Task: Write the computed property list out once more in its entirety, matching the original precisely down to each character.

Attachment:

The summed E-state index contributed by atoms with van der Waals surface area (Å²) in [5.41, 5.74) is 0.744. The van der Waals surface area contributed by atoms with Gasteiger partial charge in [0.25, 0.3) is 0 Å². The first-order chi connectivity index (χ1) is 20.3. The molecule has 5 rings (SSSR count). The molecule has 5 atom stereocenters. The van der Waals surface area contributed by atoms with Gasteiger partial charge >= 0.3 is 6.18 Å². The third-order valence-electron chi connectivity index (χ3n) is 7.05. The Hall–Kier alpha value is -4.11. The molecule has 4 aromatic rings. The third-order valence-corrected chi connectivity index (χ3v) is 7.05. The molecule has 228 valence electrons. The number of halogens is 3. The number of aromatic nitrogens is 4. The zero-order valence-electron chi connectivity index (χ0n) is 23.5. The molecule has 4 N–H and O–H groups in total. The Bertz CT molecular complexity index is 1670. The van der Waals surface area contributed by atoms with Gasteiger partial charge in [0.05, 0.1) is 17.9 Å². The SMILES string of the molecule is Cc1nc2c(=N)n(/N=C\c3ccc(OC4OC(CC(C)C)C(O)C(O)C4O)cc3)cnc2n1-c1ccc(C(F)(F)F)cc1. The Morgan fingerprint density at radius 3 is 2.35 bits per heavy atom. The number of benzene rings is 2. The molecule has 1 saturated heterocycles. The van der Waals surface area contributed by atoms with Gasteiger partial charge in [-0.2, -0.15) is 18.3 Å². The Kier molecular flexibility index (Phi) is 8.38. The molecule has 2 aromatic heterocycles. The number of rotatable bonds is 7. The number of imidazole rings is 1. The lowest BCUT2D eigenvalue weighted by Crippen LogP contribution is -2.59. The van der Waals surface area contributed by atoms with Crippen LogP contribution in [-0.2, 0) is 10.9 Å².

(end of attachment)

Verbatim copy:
The summed E-state index contributed by atoms with van der Waals surface area (Å²) in [5.41, 5.74) is 0.744. The van der Waals surface area contributed by atoms with Gasteiger partial charge in [0.25, 0.3) is 0 Å². The first-order chi connectivity index (χ1) is 20.3. The molecule has 5 rings (SSSR count). The molecule has 5 atom stereocenters. The van der Waals surface area contributed by atoms with Gasteiger partial charge >= 0.3 is 6.18 Å². The third-order valence-electron chi connectivity index (χ3n) is 7.05. The Hall–Kier alpha value is -4.11. The molecule has 4 aromatic rings. The third-order valence-corrected chi connectivity index (χ3v) is 7.05. The molecule has 228 valence electrons. The number of halogens is 3. The number of aromatic nitrogens is 4. The zero-order valence-electron chi connectivity index (χ0n) is 23.5. The molecule has 4 N–H and O–H groups in total. The Bertz CT molecular complexity index is 1670. The van der Waals surface area contributed by atoms with Gasteiger partial charge in [0.05, 0.1) is 17.9 Å². The SMILES string of the molecule is Cc1nc2c(=N)n(/N=C\c3ccc(OC4OC(CC(C)C)C(O)C(O)C4O)cc3)cnc2n1-c1ccc(C(F)(F)F)cc1. The Morgan fingerprint density at radius 3 is 2.35 bits per heavy atom. The number of benzene rings is 2. The molecule has 1 saturated heterocycles. The van der Waals surface area contributed by atoms with Gasteiger partial charge in [-0.2, -0.15) is 18.3 Å². The Kier molecular flexibility index (Phi) is 8.38. The molecule has 2 aromatic heterocycles. The number of rotatable bonds is 7. The number of imidazole rings is 1. The lowest BCUT2D eigenvalue weighted by Crippen LogP contribution is -2.59. The van der Waals surface area contributed by atoms with Crippen LogP contribution in [-0.2, 0) is 10.9 Å².